The Capital City Gastropub

The Capital City Gastropub (formerly Pasquale's) sounds really exciting .  What a great space! Can't wait to try it!

Apple Pie from the Berry Patch, Stephentown, NY

Yesterday I was on my way home and I was thinking about getting a dessert since we had friends coming over. I thought about Bella Napoli and Cheesecake Machismo , but then I saw a big sign on the side of the road that said "Fresh Pie!" drawn in marker. Well, that was exactly what I was in the market for, fresh pie! So I pulled over to the Berry Patch in Stephentown, NY. I thought this pie was fabulous! They had apple and peach. I whipped up some cream with vanilla and a little bit of pumpkin pie spice in it. You could tell the apples were super fresh, and the crust was much better than a supermarket pie. Delicious!

Local Spirits I Enjoy

I have tried a few of the spirits available from the Berkshire Mountain Distillers , and they are all very delicious.The rum, corn whiskey, and Greylock gin are all very good, but my personal favorite is the Ethereal gin . It is very complex in flavor. It is heavy on the botanicals, and has such a full, complex interesting smell you really want  to take in the bouquet before you drink it. I don't even mix it with anything usually - it is that delicious. They also make them in small batches, and the label color changes to let you know it is a new batch and may taste slightly different. Before discovering the Berkshire Mountain Distillers I was almost always a Hendrick's woman (I love cucumber), but this stuff is great and I love that I am supporting a local company. I hope one day they will offer distillery tours.  Undergrads have taken over college campuses everywhere wearing tights as pants, and everyone is spending their weekends going doughnut picking - so that means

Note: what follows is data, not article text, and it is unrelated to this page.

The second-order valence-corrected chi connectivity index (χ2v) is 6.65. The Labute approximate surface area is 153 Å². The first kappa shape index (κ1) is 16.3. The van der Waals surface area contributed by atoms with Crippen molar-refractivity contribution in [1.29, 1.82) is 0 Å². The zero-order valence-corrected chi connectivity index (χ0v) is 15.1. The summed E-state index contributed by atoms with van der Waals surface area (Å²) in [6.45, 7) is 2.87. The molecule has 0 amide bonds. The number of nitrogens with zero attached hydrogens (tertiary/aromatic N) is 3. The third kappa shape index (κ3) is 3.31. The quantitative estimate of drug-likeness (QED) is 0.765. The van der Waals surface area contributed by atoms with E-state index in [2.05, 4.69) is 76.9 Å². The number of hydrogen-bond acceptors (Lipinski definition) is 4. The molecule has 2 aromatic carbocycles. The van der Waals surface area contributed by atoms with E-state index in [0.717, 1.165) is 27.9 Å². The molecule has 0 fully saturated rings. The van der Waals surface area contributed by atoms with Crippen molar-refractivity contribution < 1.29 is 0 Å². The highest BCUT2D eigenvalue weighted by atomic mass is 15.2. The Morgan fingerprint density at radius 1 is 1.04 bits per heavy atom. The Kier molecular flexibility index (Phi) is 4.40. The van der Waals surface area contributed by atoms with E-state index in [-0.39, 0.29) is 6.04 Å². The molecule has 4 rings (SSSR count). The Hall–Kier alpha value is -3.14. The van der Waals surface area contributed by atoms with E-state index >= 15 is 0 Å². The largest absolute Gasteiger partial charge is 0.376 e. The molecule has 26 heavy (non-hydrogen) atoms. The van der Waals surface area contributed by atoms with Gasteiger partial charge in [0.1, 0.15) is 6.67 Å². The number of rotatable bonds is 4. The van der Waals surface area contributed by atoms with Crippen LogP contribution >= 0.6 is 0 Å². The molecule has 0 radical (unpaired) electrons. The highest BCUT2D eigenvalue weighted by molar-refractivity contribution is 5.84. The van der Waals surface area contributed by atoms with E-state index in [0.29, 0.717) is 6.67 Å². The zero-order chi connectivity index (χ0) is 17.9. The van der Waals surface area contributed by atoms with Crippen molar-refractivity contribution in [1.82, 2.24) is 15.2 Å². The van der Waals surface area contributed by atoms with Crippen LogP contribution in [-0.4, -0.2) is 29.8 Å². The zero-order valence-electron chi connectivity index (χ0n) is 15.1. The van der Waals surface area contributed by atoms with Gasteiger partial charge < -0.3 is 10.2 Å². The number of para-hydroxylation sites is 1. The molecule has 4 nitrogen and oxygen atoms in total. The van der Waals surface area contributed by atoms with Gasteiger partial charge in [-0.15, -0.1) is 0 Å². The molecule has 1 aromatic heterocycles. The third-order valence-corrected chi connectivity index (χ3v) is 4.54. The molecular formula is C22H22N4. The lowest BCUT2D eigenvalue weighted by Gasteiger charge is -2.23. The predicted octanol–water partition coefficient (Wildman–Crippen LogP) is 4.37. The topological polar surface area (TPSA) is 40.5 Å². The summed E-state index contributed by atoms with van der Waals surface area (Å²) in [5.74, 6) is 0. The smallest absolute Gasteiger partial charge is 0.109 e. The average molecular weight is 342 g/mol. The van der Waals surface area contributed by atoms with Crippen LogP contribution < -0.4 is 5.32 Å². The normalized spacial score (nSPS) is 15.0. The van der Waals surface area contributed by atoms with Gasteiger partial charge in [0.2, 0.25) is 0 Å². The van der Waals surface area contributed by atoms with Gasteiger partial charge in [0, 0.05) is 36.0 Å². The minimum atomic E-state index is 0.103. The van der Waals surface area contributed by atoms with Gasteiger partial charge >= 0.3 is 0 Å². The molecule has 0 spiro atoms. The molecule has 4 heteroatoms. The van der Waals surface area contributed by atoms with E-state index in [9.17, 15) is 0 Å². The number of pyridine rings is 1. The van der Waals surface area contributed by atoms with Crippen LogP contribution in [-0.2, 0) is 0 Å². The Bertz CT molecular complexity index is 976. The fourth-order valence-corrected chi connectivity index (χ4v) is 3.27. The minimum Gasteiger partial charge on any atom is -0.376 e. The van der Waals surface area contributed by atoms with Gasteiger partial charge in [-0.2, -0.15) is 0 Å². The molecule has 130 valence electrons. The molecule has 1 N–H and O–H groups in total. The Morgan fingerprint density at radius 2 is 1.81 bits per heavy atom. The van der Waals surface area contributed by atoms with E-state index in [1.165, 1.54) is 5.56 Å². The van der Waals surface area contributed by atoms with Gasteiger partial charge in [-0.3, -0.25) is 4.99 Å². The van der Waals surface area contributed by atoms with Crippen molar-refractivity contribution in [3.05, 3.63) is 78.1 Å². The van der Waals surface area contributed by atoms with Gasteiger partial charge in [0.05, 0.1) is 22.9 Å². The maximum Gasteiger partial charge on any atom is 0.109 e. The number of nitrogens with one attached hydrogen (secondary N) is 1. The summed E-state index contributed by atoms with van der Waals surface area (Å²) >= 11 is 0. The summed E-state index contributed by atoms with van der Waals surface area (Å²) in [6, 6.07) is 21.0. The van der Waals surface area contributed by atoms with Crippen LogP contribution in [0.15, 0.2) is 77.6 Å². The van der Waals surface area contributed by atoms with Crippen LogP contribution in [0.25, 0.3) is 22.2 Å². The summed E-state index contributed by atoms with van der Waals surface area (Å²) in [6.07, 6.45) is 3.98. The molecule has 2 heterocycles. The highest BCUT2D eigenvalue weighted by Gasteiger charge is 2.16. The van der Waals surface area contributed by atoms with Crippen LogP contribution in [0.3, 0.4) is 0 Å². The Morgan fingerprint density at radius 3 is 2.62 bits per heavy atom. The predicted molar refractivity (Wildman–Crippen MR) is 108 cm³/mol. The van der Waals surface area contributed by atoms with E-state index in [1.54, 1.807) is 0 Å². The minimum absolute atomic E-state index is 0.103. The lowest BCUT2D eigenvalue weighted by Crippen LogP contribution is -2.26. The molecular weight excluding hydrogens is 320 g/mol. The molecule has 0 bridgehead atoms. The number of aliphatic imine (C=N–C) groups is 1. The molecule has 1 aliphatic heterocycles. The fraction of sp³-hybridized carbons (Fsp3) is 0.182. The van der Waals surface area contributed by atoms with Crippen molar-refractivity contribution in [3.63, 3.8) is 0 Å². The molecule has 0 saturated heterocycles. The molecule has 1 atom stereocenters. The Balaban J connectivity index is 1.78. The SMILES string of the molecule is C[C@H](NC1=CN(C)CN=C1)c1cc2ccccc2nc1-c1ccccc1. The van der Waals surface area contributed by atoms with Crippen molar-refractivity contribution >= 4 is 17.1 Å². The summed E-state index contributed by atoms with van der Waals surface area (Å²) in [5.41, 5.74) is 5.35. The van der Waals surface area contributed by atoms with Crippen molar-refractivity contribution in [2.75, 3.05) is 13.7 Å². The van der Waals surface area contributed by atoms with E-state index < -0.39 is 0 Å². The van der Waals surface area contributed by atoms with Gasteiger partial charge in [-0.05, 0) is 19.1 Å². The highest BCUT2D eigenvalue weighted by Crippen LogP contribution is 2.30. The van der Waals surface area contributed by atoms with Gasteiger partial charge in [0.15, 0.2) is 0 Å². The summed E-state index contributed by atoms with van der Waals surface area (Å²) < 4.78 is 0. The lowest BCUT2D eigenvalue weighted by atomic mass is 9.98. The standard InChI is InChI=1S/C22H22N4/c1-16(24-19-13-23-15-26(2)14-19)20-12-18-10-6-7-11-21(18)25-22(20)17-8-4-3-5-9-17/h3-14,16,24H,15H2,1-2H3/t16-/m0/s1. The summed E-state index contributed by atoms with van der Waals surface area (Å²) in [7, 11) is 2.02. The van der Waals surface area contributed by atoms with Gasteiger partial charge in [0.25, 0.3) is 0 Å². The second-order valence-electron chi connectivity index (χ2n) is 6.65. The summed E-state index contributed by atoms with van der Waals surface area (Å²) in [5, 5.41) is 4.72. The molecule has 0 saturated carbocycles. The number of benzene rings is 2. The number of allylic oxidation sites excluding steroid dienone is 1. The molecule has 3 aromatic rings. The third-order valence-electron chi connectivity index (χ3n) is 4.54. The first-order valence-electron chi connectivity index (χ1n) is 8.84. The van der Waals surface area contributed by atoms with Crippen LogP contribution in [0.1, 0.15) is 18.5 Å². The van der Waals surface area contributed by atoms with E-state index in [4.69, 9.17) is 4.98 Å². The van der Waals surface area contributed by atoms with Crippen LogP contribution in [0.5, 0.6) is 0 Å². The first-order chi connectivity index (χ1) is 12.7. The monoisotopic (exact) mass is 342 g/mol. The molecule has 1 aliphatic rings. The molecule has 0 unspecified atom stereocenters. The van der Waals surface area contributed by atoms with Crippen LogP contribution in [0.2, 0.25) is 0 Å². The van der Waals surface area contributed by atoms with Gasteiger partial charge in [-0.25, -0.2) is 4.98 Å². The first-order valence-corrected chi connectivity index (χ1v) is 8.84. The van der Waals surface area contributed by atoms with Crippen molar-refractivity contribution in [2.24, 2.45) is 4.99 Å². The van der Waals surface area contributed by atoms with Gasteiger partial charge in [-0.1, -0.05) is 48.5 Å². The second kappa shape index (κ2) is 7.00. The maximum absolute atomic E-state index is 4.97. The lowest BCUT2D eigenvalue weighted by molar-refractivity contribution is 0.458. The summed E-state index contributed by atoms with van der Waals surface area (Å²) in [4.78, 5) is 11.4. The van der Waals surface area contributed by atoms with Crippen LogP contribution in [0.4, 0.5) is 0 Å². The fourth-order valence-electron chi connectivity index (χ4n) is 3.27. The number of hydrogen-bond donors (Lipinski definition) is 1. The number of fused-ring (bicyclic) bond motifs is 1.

Southwestern Flavored Crackers

 We have a lot of cilantro from our CSA . I love it, but turns out some people (including my husband) hate it. So I decided to baked it all into some crackers. When I make things mostly for myself I go a little crazy. So along with the cilantro I chopped up some peppers and garlic and zested a couple limes.  Our immersion blender we got as a wedding present also has a chopping attachment, which is so easy and chops things smaller than I ever could in like two seconds.  Then put in the food processor 2 tablespoons butter, 1 cup flour, 1/2 teaspoon salt.  Process it and add 1/4 cup water, until it is a ball, adding more if necessary but not too much that it becomes sticky.  I kneaded in my herb mixture. I got this great rollpat for the counter which makes everything much easier to clean up.  I got this awesome pastry cutter as a wedding present, and after I rolled out the dough I cut the dough up in strips and scored squares so that they could be easily broken after